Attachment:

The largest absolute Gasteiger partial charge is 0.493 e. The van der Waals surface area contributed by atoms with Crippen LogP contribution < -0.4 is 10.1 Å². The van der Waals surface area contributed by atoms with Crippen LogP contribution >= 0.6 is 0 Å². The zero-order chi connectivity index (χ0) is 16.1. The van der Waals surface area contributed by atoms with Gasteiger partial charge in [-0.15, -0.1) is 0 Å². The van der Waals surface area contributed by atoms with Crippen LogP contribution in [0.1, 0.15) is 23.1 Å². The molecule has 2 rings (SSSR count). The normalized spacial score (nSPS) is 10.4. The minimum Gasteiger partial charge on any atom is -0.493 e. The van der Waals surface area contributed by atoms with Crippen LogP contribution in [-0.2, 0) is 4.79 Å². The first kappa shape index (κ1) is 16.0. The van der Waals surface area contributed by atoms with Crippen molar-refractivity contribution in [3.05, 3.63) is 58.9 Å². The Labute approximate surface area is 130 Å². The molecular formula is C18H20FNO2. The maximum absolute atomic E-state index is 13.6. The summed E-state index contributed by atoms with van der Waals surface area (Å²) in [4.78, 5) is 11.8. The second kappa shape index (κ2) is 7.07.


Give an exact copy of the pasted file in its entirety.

The largest absolute Gasteiger partial charge is 0.493 e. The van der Waals surface area contributed by atoms with Crippen LogP contribution < -0.4 is 10.1 Å². The van der Waals surface area contributed by atoms with Crippen LogP contribution >= 0.6 is 0 Å². The zero-order chi connectivity index (χ0) is 16.1. The van der Waals surface area contributed by atoms with Gasteiger partial charge in [-0.15, -0.1) is 0 Å². The van der Waals surface area contributed by atoms with Crippen LogP contribution in [0.1, 0.15) is 23.1 Å². The molecule has 2 rings (SSSR count). The normalized spacial score (nSPS) is 10.4. The minimum Gasteiger partial charge on any atom is -0.493 e. The van der Waals surface area contributed by atoms with Crippen LogP contribution in [-0.2, 0) is 4.79 Å². The first kappa shape index (κ1) is 16.0. The van der Waals surface area contributed by atoms with Crippen molar-refractivity contribution in [3.05, 3.63) is 58.9 Å². The Labute approximate surface area is 130 Å². The molecular formula is C18H20FNO2. The maximum absolute atomic E-state index is 13.6. The summed E-state index contributed by atoms with van der Waals surface area (Å²) in [4.78, 5) is 11.8. The second kappa shape index (κ2) is 7.07.